While heterogeneous catalysts based on copper and copper oxide are quite effective for the reduction of CO2, homogeneous complexes of copper have had very little use in the hydrogenation of CO2. This scarcity of copper complexes stems from the inability to regenerate the active hydride complexes using mild reagents and conditions. To understand the potential for regeneration of copper hydride complexes using H2, we have isolated and characterized a series of copper hydrides starting from a single complex, and we have determined the thermodynamic hydricity of one of the isolated hydrides (Figure 19). The resulting copper hydride complex can be generated from hydrogen and a base, and the hydride is sufficiently hydridic to reduce CO2 to formate.

Figure 20
Figure 20. By controlling the free energy for H‾ transfer, a catalyst system was designed for hydrogenation of CO2 in water.

In organic solvents, nickel hydride complexes are not catalytically active for the hydrogenation of CO2, essentially because the hydricities of these complexes are inadequate to transfer H‾ to CO2. However, the choice of condensed phase has now been shown to have a huge impact on the reactivity. Specifically, while nickel hydride complexes are thermodynamically incapable of transferring H‾ to CO2 in organic solvents, the same complexes undergo favorable H‾ transfer in water. Based on this impact, a new catalyst system was designed (Figure 20), which is catalytically active for hydrogenation of CO2 in water.

For many catalytic reactions, including hydrogenation of C=O bonds, controlling the heterolytic cleavage of the H-H bond of dihydrogen is critically important. We determined how the rate of reversible heterolytic cleavage of H2 can be controlled, spanning four orders of magnitude at 25 °C, from 2.1 x 103 s-1 to =107 s-1 (Figure 21). Bifunctional Mo complexes, [CpMo(CO)(κ3‾P2N2)]+ (P2N2 = 1,5-diaza-3,7-diphosphacyclooctane diphosphine ligand with alkyl/aryl groups on N and P), were developed for heterolytic cleavage of H2 into a proton and a hydride. The heterolytic cleavage of the H-H bond is enabled by the basic amine in the second coordination sphere, giving Mo hydride complexes bearing protonated amines, [CpMo(H)(CO)(P2N2H)]+.Variable temperature 1H, 15N, and 2D 1H-1H Rotating frame Overhause Effect NMR spectra indicated rapid exchange of the proton and hydride. The pκa values determined in acetonitrile range from 9.3 to 17.7 and show a linear correlation with the logarithm of the exchange rates. The proton-hydride exchange appears to occur by formation of a molybdenum dihydride or dihydrogen complex resulting from proton transfer from the pendant amine to the metal hydride. The exchange dynamics are controlled by the relative acidity of the [CpMo(H)(CO)(P2N2H)]+ and [CpMo(H2)(CO)(P2N2)]+ isomers, providing a design principle for controlling heterolytic cleavage of H2.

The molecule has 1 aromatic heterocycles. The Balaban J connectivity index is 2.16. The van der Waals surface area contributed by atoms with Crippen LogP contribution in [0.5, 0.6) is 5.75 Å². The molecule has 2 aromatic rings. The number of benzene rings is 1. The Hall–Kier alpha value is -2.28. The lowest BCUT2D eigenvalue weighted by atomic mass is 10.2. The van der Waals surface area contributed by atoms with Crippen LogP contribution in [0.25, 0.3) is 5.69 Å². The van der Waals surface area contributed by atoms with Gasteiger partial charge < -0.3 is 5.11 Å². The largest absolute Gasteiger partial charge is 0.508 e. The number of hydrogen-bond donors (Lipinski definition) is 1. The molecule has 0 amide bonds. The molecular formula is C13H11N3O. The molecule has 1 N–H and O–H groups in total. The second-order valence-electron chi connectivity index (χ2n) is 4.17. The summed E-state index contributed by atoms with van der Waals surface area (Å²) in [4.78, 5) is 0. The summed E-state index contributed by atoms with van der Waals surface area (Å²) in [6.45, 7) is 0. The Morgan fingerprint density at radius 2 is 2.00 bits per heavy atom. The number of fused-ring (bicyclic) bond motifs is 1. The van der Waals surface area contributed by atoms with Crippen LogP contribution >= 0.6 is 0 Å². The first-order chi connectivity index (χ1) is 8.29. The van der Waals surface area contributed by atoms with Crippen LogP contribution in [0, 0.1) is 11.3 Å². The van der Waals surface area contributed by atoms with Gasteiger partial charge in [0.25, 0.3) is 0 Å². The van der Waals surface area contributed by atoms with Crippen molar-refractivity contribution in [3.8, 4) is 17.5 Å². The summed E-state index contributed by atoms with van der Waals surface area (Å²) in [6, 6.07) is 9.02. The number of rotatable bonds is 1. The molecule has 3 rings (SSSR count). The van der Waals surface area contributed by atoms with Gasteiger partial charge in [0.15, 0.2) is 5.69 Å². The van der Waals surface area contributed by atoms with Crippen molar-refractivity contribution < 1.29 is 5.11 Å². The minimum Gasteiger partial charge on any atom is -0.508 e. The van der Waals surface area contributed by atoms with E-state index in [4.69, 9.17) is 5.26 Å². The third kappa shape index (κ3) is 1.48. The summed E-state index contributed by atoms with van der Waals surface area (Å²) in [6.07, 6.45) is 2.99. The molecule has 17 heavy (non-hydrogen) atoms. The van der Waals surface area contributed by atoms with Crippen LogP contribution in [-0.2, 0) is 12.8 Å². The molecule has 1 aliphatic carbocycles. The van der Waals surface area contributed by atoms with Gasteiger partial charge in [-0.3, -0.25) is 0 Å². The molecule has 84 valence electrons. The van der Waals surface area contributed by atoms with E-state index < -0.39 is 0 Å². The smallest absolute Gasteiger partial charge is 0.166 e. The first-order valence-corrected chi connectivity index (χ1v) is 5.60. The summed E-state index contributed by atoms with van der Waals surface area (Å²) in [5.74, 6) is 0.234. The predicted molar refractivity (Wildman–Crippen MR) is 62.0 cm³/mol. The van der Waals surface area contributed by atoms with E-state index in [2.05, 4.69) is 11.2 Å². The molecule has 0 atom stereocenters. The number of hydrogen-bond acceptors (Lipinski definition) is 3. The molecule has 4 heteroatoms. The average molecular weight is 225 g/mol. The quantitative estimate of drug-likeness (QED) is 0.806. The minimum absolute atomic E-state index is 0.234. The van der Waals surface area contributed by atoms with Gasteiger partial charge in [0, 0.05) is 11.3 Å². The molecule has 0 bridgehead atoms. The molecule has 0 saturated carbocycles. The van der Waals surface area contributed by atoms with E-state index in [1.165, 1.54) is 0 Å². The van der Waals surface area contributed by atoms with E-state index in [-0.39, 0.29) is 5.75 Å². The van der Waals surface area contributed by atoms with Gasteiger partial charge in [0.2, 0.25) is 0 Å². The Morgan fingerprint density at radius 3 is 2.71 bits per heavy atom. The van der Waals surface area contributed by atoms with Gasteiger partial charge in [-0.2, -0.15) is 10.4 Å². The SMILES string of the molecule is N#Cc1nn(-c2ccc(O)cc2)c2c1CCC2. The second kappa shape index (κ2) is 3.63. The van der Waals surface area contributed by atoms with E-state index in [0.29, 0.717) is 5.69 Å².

Figure 21
Figure 21. Splitting of H2 in multifunctional complexes resulted in formation an amine protonated metal hydride, in which the exchange of the proton and hydride was observed to occur at high rates that depend upon the acidity of the protonated pendant amine.

Thermodynamic Linear Scaling Relationships to Optimize Catalytic Reactions in Molecular Complexes

Tom Autrey, Bojana Ginovska, Abhi Karkamkar, Gregory Schenter

Figure 22
Figure 22. Linear scaling relationships predict that Co(dmpe)2 at the top of the volcano plot should be one of the most efficient catalysts in a series of cobalt P2 complexes in agreement with experimental rate comparisons.

We have used a combination of experimental and computational methods to determine the thermodynamic parameters of the key intermediates leading to the catalytic reduction of CO2 to formate. Our operating hypothesis is that a balance in the energy landscape minimizes energy sinks in the catalytic cycle leading to optimized rates. This section illustrates how concepts successfully utilized in heterogeneous catalysis can be used to test this hypothesis. Given the linear free energy scaling relationships established between H2 addition, proton abstraction, and hydride transfer in previous work, we should be able to predict the best homogeneous catalysts. The volcano plot shown in Figure 22 predicts that the cobalt P2 complex using dmpe as the ligand (green square) should be the best catalyst in the series given the energy balance. The free energy driving force for (1) dihydride formation (orange line), (2) proton abstraction from the dihydride to form the cobalt hydride (grey line) and (3) hydride transfer to CO2 to form formate (blue line) is shown as a plot of ∇Gpds vs. ∇Grrs3, confirming the hypothesis that balance thermodynamics play a crucial role in optimizing rates of catalytic reactions.